As the Tokyo 2020 Olympic and Paralympic Games get closer, the Organizing Committee has revealed new plans in order to provide inclusion and peace for all competing athletes. This comes amid further technological advances and some business shortages. Here’s the latest on those stories in an all-new Olympic Update compilation:
ATHLETES WHO MISSED 1980 OLYMPICS DUE TO BOYCOTT MAY BE INVITED TO TOKYO 2020
The Japan Times reported that Japan’s Olympic Committee is planning to invite athletes who missed out on the 1980 Moscow Olympics, due to Japan’s boycott, to next year’s Tokyo Olympics.
According to the Japan Sports Society, about 180 Japanese athletes were selected to compete in Moscow before the JOC decided to join the U.S.-led boycott in protest of the Soviet Union’s invasion of Afghanistan.
There have been proposals to involve the former athletes in the 2020 Games, including running in the Olympic torch relay and featuring in the opening ceremony.
TOKYO 2020 ORGANIZING COMMITTEE SHOWS REPLICA OF “GUNDAM” PROMOTION SATELLITE
According to Japan’s news agency Kyodo, Tokyo Olympics and Paralympics organizers held a press event earlier this month to show a replica of a microsatellite carrying model robots from the popular Japanese science fiction anime “Mobile Suit Gundam” to be launched next year for promoting the summer sports event.
The 30-centimeter-long, 10-cm-wide “G-Satellite” containing two robots from the animation series will be launched into space as a joint project with the Japan Aerospace Exploration Agency and the University of Tokyo when an unmanned cargo transporter is sent to the International Space Station in March.
The satellite with an electronic bulletin board and seven small cameras will send back images of the model robots and messages displayed in English, French and Japanese after it is released into Earth’s orbit, according to the organizing committee.
U.N. ADOPTS RESOLUTION TO PROMOTE PEACE AT TOKYO 2020 GAMES
The U.N. General Assembly on Monday adopted a truce resolution ahead of the 2020 Tokyo Games in a gesture intended to promote world peace, per Kyodo.
In keeping with the custom for Olympic nations in the year before hosting the Games, Japan proposed the truce resolution at the United Nations in advance of next year’s Summer Olympics. It was adopted unanimously, without a vote.
The resolution, which mentions the massive support Japan received from the international community in the wake of a devastating earthquake and tsunami in March 2011, aims to deliver a message of peace amid uncertainty over situations in North Korea and the Middle East.
It also notes that the sequence of Olympic hosting by South Korea, Japan, and China — from the 2018 Winter Games in Pyeongchang to the 2020 Olympics in Tokyo and the 2022 Winter Games in Beijing -will continue to strengthen relations between the three Asian countries beyond the realm of sports.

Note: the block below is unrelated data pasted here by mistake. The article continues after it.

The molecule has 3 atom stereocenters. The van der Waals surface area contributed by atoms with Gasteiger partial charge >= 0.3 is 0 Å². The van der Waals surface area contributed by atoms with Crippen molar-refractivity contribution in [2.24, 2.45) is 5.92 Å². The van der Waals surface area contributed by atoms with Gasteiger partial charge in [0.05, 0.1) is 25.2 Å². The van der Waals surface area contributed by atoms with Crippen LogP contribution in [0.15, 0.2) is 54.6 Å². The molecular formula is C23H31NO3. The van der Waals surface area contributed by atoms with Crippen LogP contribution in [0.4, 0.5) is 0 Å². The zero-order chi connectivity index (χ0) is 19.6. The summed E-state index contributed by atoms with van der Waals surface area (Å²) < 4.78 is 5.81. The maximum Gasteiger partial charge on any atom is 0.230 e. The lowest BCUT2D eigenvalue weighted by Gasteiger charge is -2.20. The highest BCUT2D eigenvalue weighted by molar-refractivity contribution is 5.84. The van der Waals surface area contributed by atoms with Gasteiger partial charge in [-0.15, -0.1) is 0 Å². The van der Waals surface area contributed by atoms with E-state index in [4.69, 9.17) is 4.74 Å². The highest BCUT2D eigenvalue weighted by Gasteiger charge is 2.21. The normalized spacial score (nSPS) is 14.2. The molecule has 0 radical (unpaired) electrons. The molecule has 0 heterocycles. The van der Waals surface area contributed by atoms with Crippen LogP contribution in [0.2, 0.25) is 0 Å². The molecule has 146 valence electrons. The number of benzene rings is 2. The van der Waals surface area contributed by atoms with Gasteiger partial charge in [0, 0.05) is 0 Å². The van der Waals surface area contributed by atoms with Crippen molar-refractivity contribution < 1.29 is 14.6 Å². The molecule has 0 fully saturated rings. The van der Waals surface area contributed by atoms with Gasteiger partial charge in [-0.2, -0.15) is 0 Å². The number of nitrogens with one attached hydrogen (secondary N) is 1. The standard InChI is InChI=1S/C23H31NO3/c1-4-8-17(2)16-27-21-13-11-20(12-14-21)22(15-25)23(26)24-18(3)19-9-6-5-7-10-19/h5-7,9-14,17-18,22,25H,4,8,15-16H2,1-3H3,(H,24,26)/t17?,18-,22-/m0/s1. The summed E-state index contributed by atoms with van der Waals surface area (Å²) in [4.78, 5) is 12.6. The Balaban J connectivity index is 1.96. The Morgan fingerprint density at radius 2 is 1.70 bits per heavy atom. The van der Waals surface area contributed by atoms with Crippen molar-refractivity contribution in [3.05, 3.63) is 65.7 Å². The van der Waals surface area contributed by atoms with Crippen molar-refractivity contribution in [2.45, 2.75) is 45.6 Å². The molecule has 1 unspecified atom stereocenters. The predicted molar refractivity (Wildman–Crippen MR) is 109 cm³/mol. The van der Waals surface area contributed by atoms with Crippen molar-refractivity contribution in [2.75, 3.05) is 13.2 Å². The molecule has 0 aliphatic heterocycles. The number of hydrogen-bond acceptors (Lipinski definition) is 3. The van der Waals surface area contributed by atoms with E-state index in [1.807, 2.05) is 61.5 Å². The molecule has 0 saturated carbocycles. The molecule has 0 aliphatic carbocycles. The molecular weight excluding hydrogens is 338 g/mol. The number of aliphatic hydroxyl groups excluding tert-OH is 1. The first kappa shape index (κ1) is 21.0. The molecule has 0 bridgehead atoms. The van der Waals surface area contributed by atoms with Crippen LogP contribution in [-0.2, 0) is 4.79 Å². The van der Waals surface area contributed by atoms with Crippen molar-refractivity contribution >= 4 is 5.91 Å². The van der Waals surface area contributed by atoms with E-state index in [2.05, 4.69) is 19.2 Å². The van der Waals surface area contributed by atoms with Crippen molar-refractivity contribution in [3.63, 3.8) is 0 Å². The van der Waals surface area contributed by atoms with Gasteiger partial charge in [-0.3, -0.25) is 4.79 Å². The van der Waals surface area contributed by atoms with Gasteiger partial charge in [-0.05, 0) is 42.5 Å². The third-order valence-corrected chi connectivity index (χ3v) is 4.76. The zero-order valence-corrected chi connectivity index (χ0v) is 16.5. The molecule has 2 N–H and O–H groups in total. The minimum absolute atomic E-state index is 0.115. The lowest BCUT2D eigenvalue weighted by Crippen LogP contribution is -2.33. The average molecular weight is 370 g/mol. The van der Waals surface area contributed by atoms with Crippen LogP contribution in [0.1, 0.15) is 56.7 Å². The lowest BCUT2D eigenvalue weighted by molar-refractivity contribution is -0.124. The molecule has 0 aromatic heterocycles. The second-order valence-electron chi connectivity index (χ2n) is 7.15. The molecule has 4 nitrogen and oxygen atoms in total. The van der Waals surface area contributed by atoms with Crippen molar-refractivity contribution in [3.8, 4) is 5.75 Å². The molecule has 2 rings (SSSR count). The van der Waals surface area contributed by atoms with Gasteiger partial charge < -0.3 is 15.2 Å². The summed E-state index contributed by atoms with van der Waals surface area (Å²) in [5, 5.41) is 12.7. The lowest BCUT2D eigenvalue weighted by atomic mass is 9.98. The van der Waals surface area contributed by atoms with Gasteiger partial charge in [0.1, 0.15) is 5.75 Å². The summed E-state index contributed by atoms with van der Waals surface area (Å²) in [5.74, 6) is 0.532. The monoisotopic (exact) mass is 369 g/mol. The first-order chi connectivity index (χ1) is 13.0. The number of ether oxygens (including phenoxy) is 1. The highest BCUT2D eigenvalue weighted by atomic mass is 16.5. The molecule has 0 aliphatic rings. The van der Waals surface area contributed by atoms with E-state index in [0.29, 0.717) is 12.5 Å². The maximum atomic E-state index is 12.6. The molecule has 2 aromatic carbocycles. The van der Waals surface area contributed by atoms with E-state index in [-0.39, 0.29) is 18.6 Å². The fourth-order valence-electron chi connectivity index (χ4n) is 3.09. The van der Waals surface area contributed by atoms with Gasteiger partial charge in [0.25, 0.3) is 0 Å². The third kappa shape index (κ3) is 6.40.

TOKYO SIGHTSEEING BOAT FIRMS FEAR REVENUE DROP DURING THE GAMES
Kyodo News is reporting that tourist boats operating in Tokyo Bay, including traditional roofed boats serving food and drinks, are worried that their business will experience a decrease in revenue when next summer’s Olympics and Paralympics Games prevent them from operating on popular routes during the high season.
Measures to ensure security and water quality will limit their movements in the traditionally popular viewing spots off of the Odaiba waterfront district, where the Olympic marathon swimming events are set to take place, forcing boats to take new routes.
Between June 21 and Sept. 20, Olympics organizers will bar boats from the area where they will place underwater filter screens which they say are crucial to preserve water quality and protect athletes from E.coli.
IOC, SPORTS MOVEMENT PLEDGE SUPPORT FOR REFUGEES AHEAD OF FIRST-EVER GLOBAL REFUGEE FORUM
Recognizing the unique unifying power of sport, the IOC and the Olympic Refuge Foundation (ORF) have worked closely with the United Nations High Commissioner for Refugees (UNHCR) to ensure that all the bodies involved in sport –from governments to National Olympic Committees, International Sports Federations, clubs, associations and civil society organizations– come together to renew and expand their commitment to building a better world for young refugees through sport.
Ahead of the first-ever Global Refugee Forum, which will take place in Geneva on 17 and 18 December, this unprecedented global initiative has made three important pledges, building on the work which each organization has already done for refugees. The pledges are as follows:
- To promote and ensure access for all refugees, without distinction of any kind, to safe and inclusive sporting facilities.
- To increase availability and access to organised sports and sport-based initiatives for refugee and hosting communities, actively considering age, gender, ability and other diversity needs.
- To promote and facilitate equal access to and the participation of refugees in sporting events and competitions at all levels.
“Through sport, the IOC has been supporting refugees around the world for many years, said the IOC President, Thomas Bach. “More recently, together with UNHCR, we created the Olympic Refuge Foundation. From this experience, we know that for children and young people uprooted by war or persecution, sport is much more than a leisure activity. It is an opportunity to be included and protected – a chance to heal, develop and grow.”